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Bin Laden's victory

  1. Apr 10, 2003 #1

    Siv

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    BIN LADEN'S VICTORY (Excerpts from article)

    - Richard Dawkins, Saturday March 22, 2003, The Guardian

    Osama bin Laden, in his wildest dreams, could hardly have hoped for this. A mere 18 months after he boosted the US to a peak of worldwide sympathy unprecedented since Pearl Harbor, that international goodwill has been squandered to near zero. Bin Laden must be beside himself with glee. And the infidels are now walking right into the Iraq trap.
    There was always a risk for Bin Laden that worldwide sympathy for the US might thwart his long-term aim of holy war against the Great Satan. He needn't have worried. With the Bush junta at the helm, a camel could have foreseen the outcome. And the beauty is that it doesn't matter what happens in the war.

    Imagine how it looks from Bin Laden's warped point of view...

    If the American victory is swift, Bush will have done our work for us, removing the hated Saddam and opening the way for a decent Islamist government. .... <snip> ....

    The claim that this war is about weapons of mass destruction is either dishonest or betrays a lack of foresight verging on negligence. If war is so vitally necessary now, was it not at least worth mentioning in the election campaigns of 2000 and 2001? Why didn't Bush and Blair mention the war to their respective electorates? The only major leader who has an electoral mandate for his war policy is Gerhard Schröder - and he is against it. Why did Bush, with Blair trotting faithfully to heel, suddenly start threatening to invade Iraq when he did, and not before? The answer is embarrassingly simple, and they don't even seem ashamed of it. Illogical, even childish, though it is, everything changed on September 11 2001.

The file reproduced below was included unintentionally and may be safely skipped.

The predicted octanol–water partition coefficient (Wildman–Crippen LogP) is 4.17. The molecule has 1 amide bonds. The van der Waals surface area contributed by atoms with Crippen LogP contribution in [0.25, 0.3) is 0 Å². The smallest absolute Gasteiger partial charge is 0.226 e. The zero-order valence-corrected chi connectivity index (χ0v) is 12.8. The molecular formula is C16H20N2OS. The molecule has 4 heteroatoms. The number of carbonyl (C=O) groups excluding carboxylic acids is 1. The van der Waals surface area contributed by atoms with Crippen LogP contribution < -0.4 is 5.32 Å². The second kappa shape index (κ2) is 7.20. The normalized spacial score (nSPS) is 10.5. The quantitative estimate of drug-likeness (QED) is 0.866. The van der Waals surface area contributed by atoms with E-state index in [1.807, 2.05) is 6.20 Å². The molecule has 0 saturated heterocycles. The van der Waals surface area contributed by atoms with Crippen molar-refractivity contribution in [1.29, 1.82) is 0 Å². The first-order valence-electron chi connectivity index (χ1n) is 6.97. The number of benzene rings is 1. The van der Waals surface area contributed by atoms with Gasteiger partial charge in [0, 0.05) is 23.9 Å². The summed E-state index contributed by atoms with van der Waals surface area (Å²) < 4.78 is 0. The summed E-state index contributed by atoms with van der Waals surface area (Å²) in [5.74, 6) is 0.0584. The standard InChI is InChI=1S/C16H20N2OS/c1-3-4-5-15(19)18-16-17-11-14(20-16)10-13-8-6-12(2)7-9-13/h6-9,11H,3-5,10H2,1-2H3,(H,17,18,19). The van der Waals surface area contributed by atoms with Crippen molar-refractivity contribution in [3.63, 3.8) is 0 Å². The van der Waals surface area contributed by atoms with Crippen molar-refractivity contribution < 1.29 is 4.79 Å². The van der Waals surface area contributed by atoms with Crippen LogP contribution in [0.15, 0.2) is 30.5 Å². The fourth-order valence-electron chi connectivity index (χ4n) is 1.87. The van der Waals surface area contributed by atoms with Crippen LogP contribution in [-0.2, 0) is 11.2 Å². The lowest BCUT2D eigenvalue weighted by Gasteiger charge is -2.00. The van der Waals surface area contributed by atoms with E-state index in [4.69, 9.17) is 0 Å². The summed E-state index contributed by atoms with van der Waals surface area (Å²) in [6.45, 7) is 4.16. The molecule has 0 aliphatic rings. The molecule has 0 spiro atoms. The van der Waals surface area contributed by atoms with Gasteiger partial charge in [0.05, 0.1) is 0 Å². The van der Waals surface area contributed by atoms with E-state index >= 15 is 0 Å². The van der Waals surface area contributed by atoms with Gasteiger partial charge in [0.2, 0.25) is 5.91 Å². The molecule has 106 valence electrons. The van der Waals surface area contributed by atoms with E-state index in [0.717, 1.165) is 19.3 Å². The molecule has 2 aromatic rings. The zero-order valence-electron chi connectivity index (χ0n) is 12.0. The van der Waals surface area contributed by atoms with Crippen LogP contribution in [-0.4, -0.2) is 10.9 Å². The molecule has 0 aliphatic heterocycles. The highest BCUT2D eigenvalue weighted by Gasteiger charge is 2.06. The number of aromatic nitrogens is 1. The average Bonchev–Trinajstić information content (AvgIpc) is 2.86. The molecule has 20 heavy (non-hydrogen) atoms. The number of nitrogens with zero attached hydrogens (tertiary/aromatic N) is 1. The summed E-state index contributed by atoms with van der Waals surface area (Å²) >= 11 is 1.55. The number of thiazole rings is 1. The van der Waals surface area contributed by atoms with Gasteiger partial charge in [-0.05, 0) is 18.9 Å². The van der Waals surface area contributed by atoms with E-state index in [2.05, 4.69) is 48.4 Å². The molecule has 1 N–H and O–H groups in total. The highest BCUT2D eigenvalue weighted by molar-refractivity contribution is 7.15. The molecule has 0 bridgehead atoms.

Whatever anyone may say about weapons of mass destruction, or about Saddam's savage brutality to his own people, the reason Bush can now get away with his war is that a sufficient number of Americans, including, apparently, Bush himself, see it as revenge for 9/11. This is worse than bizarre. It is pure racism and/or religious prejudice. Nobody has made even a faintly plausible case that Iraq had anything to do with the atrocity. It was Arabs that hit the World Trade Centre, right? So let's go and kick Arab ass. Those 9/11 terrorists were Muslims, right? And Eye-raqis are Muslims, right? That does it. We're gonna go in there and show them some hardware. Shock and awe? You bet. .... <snip> .....